From the very first days, teachers must emphasize that they want to be in a state where students are not responding correctly but expressing their thoughts.

Yukiko Asami-Johansson, a Japanese researcher at Gavle University (Sweden), shares on the website how Japanese people improve their ability to study in Math.

Respect students’ thinking

Japanese people think that learning results will change positively thanks to problem solving skills. The teacher chooses problems that match the content of the unit and determines how students will interpret them.

When the problem is given, the teacher does not solve the sample from the beginning, but allows the students to tinker. Every time I find a way to solve it, then work in groups.

Students will receive predictive short-line prediction in logical directions. Besides, when they ask their answers, they will be curious to know if they did right or wrong.

It is important that every teacher in the land of the rising sun develop a possible plan for lessons and prepare the correct problem from the first day of the school year. With a problem, they evaluate, provide a number of exam solutions, involve the whole class and can give some examples of easy problems.

The teacher must constantly emphasize: “What I want them to do when solving math is to show their thinking”.

Japanese students are encouraged to present a variety of math solutions. Photo: iStock

If you observe a Japanese teacher during a class, you will see that they “act” a lot. Their purpose is to fake no rights, to give students the opportunity to decorate. “Oh, is that how you think?”, “Is this true?,” Look, this way seems to work … “are the sentences they often say.

Instead of showcasing architectural knowledge, teachers humbly let students discuss.

According to Yukiko, in many other countries, teachers (mainly at low levels) do not really want to teach math but do not do this work. When they are not motivated to refer to students’ explanations, they often apply teaching to achieve certain goals.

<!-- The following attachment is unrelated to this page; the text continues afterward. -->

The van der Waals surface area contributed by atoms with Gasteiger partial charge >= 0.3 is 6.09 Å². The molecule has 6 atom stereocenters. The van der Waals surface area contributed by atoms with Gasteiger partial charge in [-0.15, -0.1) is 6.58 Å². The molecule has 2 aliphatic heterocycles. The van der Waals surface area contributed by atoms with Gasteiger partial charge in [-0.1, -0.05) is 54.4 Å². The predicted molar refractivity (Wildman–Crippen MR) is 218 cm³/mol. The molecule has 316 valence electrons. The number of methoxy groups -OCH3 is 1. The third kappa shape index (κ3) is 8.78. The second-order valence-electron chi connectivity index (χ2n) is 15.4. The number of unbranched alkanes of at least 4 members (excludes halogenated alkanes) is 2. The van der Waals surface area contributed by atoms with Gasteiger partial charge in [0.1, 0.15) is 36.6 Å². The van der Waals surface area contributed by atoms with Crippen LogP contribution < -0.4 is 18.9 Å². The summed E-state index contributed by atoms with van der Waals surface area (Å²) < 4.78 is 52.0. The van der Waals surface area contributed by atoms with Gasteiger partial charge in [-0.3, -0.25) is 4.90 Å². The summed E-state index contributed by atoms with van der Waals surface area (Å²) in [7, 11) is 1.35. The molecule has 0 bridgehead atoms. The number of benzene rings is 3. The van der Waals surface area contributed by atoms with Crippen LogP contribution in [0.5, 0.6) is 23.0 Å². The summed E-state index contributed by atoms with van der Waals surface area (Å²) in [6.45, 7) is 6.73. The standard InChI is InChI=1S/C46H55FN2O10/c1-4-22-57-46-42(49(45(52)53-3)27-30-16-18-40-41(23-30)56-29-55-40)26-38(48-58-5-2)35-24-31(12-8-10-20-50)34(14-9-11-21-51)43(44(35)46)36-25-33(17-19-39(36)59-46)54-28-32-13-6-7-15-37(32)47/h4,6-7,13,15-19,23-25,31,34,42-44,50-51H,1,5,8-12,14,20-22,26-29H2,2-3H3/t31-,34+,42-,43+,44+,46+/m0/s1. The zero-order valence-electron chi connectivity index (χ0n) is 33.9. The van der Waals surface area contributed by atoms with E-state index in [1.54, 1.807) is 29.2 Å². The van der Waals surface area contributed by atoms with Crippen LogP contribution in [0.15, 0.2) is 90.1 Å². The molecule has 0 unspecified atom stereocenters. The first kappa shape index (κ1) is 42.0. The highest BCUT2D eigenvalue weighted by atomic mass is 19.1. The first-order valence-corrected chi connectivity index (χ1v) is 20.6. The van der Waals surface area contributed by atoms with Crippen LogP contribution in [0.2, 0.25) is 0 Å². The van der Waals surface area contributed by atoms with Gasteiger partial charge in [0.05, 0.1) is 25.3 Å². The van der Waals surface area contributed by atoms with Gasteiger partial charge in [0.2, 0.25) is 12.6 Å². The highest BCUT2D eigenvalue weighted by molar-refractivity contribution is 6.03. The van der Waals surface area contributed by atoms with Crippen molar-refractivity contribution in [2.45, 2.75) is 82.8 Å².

Limit, if Kalle students think of a solution very cleverly but the teacher does not understand, they may restrict Kalle from eliminating that solution: “No Kalle, I think you should use my solution” . And then the teacher kills the students’ joy of solving math.

The educational members “shake hands” instilled a passion for solving math problems

In Japan, educational members have to do an “open lesson”. They plan lessons together, then a teacher is used to teach their class while the others follow. Other school members educators can also attend hours.

The results and ineffective results of that lecture were taken out of the “dissection”. The group of teachers to modify and perfect the lessons for use in other classes. “It is a complete process. Each teacher will become more and more competent when operating in the network ”, Yukiko wrote.

Yukiko Asami-Johansson herself used to be a high school math teacher and teach future educators at Gävle University. “I use this method and the see function. I want students to grasp it to collaborate with other teachers. This is not a effect only method at Japan, or in the best learning class that have a common feature for the world, ”she said.

Yukiko Asami-Johansson believes the Japanese method of math should be replicated. Photo: Sveriges Radio

When researching this approach, she works with a teacher to jointly plan all assignments for the students. “That teacher learns how to solve math problems through her students’ thinking abilities. If a learning to meet me with how to like this, how should I respond to the app? With that in mind, she plans the details for each lesson, ”said Yukiko.

When interviewing the student later, Yukiko saw excitement. “Math is my favorite subject now. I get the answer search is not the most important, but the way of thinking, ”answered one child.

To be public with this method of learning, according to Ms. Yukiko, students must be confident in their expression. If you do not believe, when someone laughs or reacts negatively, it is easy for students to give up.

In a book selling more than one 1945 text by Hungarian mathematician George Pólya, he wrote: “Learning first is for students to think and evaluate for themselves”.